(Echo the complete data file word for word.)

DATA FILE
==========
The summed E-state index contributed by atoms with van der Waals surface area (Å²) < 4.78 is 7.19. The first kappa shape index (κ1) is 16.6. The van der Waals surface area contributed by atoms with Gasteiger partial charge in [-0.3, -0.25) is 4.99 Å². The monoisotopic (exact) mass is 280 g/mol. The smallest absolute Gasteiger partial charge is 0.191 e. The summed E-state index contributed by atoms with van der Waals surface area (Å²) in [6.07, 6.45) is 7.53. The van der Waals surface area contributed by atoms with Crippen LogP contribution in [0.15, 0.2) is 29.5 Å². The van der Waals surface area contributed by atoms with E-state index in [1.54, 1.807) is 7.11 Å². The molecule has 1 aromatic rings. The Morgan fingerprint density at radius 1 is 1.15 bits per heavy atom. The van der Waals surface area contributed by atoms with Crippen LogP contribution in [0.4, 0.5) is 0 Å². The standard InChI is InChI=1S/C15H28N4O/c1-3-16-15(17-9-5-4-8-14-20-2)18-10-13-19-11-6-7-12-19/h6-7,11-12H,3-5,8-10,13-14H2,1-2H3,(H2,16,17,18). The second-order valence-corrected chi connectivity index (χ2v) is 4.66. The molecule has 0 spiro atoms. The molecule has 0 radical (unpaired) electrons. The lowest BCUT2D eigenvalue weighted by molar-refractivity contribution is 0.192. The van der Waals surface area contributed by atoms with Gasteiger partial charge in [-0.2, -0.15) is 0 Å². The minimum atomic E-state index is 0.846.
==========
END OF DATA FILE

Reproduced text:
The summed E-state index contributed by atoms with van der Waals surface area (Å²) < 4.78 is 7.19. The first kappa shape index (κ1) is 16.6. The van der Waals surface area contributed by atoms with Gasteiger partial charge in [-0.3, -0.25) is 4.99 Å². The monoisotopic (exact) mass is 280 g/mol. The smallest absolute Gasteiger partial charge is 0.191 e. The summed E-state index contributed by atoms with van der Waals surface area (Å²) in [6.07, 6.45) is 7.53. The van der Waals surface area contributed by atoms with Crippen LogP contribution in [0.15, 0.2) is 29.5 Å². The van der Waals surface area contributed by atoms with E-state index in [1.54, 1.807) is 7.11 Å². The molecule has 1 aromatic rings. The Morgan fingerprint density at radius 1 is 1.15 bits per heavy atom. The van der Waals surface area contributed by atoms with Crippen LogP contribution in [0.4, 0.5) is 0 Å². The standard InChI is InChI=1S/C15H28N4O/c1-3-16-15(17-9-5-4-8-14-20-2)18-10-13-19-11-6-7-12-19/h6-7,11-12H,3-5,8-10,13-14H2,1-2H3,(H2,16,17,18). The second-order valence-corrected chi connectivity index (χ2v) is 4.66. The molecule has 0 spiro atoms. The molecule has 0 radical (unpaired) electrons. The lowest BCUT2D eigenvalue weighted by molar-refractivity contribution is 0.192. The van der Waals surface area contributed by atoms with Gasteiger partial charge in [-0.2, -0.15) is 0 Å². The minimum atomic E-state index is 0.846.